5. Add a property of type `String` _before_ the `Mainbody` property. Copy the attributes from `MainBody`, set the `sort order` to 0, and change the `Name` and `Description`. 

  6. Compile your solution, log in and go to edit view.

  7. Under **Start (root level)**, create a new page named _First page_.  The _StandardPage_ is automatically applied because this is currently the only available page type.

  8. Add some text in the heading and main body properties, and publish the page. Since there is no rendering, the page will open in the **All Properties** editing view, and will not be accessible on the front-end side. 

## Add page rendering

Add rendering to make the page accessible on the front-end side. This will also automatically make the **On-page editing view** accessible, for quick editing of selected properties.  

  1. In Visual Studio, right-click on the **Controllers** folder of your project.

  2. Select **Add** \> **New Item**, then **Episerver** and **Page Controller (MVC)**.

  3. Name the item _StandardPageController.cs_ and click **Add**. 

  4. The controller class will inherit from `EPiServer.Web.Mvc.PageController`, and will automatically use the _StandardPage_ page type by naming convention in the Optimizely Visual Studio extension. Resolve the references to _StandardPage_ by adding the proper using statement for your site. 

  5. Right-click on the **Views** folder, select **Add** \> **New Folder**, and name it _StandardPage_.

  6. Right-click on the **StandardPage** folder, select **Add** \> **New item**, and then **Page Partial View (MVC Razor)** under the **Episerver** group.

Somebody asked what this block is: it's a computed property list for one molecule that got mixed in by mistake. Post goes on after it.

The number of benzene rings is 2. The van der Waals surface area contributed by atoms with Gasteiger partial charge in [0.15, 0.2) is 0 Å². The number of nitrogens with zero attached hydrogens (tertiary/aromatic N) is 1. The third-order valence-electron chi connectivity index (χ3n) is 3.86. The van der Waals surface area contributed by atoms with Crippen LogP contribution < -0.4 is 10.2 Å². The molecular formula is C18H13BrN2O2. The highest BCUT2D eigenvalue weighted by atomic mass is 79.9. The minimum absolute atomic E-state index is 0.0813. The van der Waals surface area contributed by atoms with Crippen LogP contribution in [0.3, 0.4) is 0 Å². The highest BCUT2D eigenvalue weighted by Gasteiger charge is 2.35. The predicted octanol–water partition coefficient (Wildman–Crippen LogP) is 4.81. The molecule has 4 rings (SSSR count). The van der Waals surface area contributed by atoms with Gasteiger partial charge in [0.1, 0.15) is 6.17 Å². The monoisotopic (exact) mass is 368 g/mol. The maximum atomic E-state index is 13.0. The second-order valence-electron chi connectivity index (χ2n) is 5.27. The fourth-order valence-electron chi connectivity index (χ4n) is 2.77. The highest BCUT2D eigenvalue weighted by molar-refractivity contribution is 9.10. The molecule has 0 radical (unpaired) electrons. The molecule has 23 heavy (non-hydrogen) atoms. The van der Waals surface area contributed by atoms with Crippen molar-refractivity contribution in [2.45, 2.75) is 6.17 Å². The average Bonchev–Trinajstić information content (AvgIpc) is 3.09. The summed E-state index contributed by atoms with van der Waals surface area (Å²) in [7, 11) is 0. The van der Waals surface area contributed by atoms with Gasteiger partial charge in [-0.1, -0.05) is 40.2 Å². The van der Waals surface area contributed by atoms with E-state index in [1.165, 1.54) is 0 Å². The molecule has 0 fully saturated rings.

7. Name the view _Index.cshtml_ and click **Add**. 

  8. In the _Index.cshtml_ file, change the model to be _YourSite.Models.Pages.StandardPage_, add the rendering for the `Heading` property with an <H1> tag before the MainBody property. 

  9. Build your solution, and log in to the edit view. The page you created now has rendering, and can be edited through the **On-Page** edit view. 

  10. Select **View on website** under **Publish**, to verify that the page can also be accessed from the front-end side. Notice the URL reflecting the language and page structure of the site. 

  11. Add a few more pages to your site, so you have a page tree structure. 

## Configure the start page

Your now have a set of accessible pages, but the site itself is not configured. In this final step we configure the site from the Optimizely admin view.

  1. Configure the site start page by going to **Admin****Config** > **Manage Websites**. Click **Add site**, and enter the site name and the site URL (localhost).

  2. Select a page in the page tree structure as start page, and click **Save**. 

  3. Notice the new start page in your page tree structure. This also means that you can access your site from the front-end by browsing to the site URL that you have configured. 

After completing this you have a working site with a start page configured, to be used as a starting point for continued development. The next steps are typical in an Optimizely implementation.